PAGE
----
Twin Beach Players youth production of Much Ado About Nothing has taken on that challenge with great success. 
    Framed at the end of World War II, Twin Beach Players’ Much Ado is a largely festive story made even more spirited by the smart and snarky banter between the fiercely independent Beatrice (Neha Chawla) and the perpetual bachelor Benedick (Cameron Walker). There’s a shadier side as well involving a malicious scheme by the military leader’s illegitimate brother (reimagined here as a sister), Don Jon (Olivia McClung). The ne’er-do-well sets her plan into motion to spoil the wedding of young Claudio (Conor Reinold) and their host’s daughter Hero (Ashley Venier).
     Teeming with elements of trust and deceit within families, friends and romance, the storylines lead to both triumph and disaster. 
    While fondness for Shakespeare and familiarity with the story are helpful, they are not necessary to enjoying this aspiring production. Actors Chawla and Walker set the over-arching tone for the exuberant physicality that helps keep the plot moving when the language — at times challenging for even experienced actors — threatens to bog the performance down. The two offer laugh-out loud moments and engage the audience. The central romantic story is sweet and its actors expressive.
    Other notable performances come from Travis Lehnen as Leonato, E.J. Roach as Don Pedro, Olivia McClung as Don Jon, Aaliyah Roach as Friar Francis and Andrew Brinegar as Antonio. 
    The mood of the era is well set with the sounds of Glenn Miller-esque tunes on a tinny radio, complemented visually by military uniforms, Hepburn–style slacks and charming vintage dresses. Some of the best-staged scenes were teamed with excellent lighting choices, for instance when the entire backdrop glowed in twinkling lights as the full cast launched into a joyful swing dance.  All is supported well by a young tech staff who keep the show rolling at a decent clip.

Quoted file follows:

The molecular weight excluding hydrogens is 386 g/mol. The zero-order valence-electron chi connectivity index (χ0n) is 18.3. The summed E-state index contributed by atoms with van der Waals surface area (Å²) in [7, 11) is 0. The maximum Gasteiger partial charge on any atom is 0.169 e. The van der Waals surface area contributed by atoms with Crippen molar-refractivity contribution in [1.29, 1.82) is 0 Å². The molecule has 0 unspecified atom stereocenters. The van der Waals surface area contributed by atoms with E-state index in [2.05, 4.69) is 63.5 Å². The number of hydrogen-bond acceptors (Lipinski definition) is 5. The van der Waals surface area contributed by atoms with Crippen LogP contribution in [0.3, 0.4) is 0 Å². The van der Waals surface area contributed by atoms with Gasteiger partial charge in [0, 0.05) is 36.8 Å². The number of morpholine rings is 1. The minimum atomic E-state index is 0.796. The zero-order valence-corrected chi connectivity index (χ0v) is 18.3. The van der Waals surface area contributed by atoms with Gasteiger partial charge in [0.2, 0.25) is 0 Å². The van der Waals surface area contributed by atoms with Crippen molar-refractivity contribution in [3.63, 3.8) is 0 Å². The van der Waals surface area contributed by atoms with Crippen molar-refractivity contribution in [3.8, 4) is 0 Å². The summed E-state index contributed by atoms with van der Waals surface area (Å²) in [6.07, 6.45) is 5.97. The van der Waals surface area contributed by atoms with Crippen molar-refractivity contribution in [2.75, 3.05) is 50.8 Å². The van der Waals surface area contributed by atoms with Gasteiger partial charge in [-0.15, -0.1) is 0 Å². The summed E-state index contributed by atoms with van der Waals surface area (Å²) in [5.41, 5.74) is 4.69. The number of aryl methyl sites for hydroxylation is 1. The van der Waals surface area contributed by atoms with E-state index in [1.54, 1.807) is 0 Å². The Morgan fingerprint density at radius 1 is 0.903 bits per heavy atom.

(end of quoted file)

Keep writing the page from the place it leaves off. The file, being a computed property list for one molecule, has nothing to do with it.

Without question this is a teen production and at moments the mark was missed. But those moments were, in a way, appreciated. Otherwise, we might forget we are watching an impressive group of young people taking on one of the most challenging races in theater.


Two and a half hours with an intermission. Thru June 26 FSa 7pm, Su 3pm, Boys and Girls Club, North Beach, $10 w/discounts, rsvp: www.twinbeachplayers.com.

(For Friday performance, arrive very early to enjoy the North Beach Farmers Market to ensure decent parking.)

Once trees reach a certain size, roots cannot re-stabilize the plant

The combination of saturated soil and strong winds has tilted trees and tall shrubs. If the trunk of a tilted tree is thicker than four ­inches, it is unlikely that the tree can be straightened and remain upright without permanent support. This is also true of large shrubs. The problem lies with the inability of roots larger than two inches in diameter to regenerate and develop sufficient size to stabilize the plant.